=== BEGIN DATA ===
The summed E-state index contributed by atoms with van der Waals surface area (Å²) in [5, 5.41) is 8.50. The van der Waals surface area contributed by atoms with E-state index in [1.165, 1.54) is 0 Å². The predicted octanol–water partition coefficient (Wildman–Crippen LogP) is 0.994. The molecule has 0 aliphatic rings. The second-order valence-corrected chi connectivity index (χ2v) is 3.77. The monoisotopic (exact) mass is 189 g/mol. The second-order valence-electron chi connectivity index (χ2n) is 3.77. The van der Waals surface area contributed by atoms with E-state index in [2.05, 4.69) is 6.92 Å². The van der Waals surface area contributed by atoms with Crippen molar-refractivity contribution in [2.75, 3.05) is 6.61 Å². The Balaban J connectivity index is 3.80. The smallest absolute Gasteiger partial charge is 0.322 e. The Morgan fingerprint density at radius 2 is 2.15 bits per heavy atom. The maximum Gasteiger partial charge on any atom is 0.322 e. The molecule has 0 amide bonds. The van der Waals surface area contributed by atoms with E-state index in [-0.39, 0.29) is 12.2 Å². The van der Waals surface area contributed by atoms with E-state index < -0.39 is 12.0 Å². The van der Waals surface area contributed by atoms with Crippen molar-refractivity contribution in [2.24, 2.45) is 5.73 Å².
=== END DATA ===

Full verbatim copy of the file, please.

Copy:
The summed E-state index contributed by atoms with van der Waals surface area (Å²) in [5, 5.41) is 8.50. The van der Waals surface area contributed by atoms with E-state index in [1.165, 1.54) is 0 Å². The predicted octanol–water partition coefficient (Wildman–Crippen LogP) is 0.994. The molecule has 0 aliphatic rings. The second-order valence-corrected chi connectivity index (χ2v) is 3.77. The monoisotopic (exact) mass is 189 g/mol. The second-order valence-electron chi connectivity index (χ2n) is 3.77. The van der Waals surface area contributed by atoms with E-state index in [2.05, 4.69) is 6.92 Å². The van der Waals surface area contributed by atoms with Crippen molar-refractivity contribution in [2.75, 3.05) is 6.61 Å². The Balaban J connectivity index is 3.80. The smallest absolute Gasteiger partial charge is 0.322 e. The Morgan fingerprint density at radius 2 is 2.15 bits per heavy atom. The maximum Gasteiger partial charge on any atom is 0.322 e. The molecule has 0 amide bonds. The van der Waals surface area contributed by atoms with E-state index in [-0.39, 0.29) is 12.2 Å². The van der Waals surface area contributed by atoms with E-state index < -0.39 is 12.0 Å². The van der Waals surface area contributed by atoms with Crippen molar-refractivity contribution in [2.24, 2.45) is 5.73 Å².